A Courtyard Thaw

By Richard Wilbur

The sun was strong enough today
To climb the wall and loose the courtyard trees
(For two short hours, anyway)
From hardship of the January freeze.

Their icy cerements decayed
To silken moistures, which began to slip
In glints and spangles down, and made
On every twig a bauble at the tip.

No blossom, leaf or basking fruit
Showed ever such pure passion for the sun
As these cold drops that knew no root
Yet filled with light and swelled and one by one

(Or showered by a wingbeat, sown
From windbent branches in arpeggios)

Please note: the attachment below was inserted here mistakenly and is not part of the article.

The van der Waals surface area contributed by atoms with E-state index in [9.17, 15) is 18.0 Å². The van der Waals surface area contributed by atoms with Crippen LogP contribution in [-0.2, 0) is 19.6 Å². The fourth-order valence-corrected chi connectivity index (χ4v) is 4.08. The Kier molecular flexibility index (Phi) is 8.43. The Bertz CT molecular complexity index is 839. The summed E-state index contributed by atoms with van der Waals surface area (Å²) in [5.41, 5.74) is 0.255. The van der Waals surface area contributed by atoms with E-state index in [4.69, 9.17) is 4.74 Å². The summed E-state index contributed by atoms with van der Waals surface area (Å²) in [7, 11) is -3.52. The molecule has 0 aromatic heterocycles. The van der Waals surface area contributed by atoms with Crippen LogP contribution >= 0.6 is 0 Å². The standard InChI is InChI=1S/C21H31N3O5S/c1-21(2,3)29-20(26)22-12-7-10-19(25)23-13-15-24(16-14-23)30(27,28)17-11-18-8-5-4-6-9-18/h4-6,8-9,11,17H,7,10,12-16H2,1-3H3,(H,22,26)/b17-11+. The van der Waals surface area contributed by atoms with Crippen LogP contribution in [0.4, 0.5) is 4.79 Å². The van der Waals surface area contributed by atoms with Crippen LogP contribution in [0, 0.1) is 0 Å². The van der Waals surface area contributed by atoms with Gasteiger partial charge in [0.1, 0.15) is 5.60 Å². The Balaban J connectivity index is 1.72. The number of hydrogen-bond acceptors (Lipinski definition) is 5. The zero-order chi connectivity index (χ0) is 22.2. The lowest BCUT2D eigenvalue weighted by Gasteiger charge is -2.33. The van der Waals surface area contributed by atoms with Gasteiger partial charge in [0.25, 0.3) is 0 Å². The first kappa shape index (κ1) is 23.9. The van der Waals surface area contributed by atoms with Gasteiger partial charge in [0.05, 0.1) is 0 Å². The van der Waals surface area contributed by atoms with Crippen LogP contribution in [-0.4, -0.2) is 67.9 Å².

Let go and took their shinings down
And brought their brittle season to a close.

O false gemmation! Flashy fall!
The eye is pleased when nature stoops to art,
Staging within a courtyard wall
Such twinkling scenes. But puzzling to the heart,

This spring was neither fierce nor gay,
This summary autumn fell without a tear:
No tinkling music-box can play
The slow, deep-grounded masses of the year.


Richard Wilbur, Collected Poems 1943–2004, Harcourt, 2004.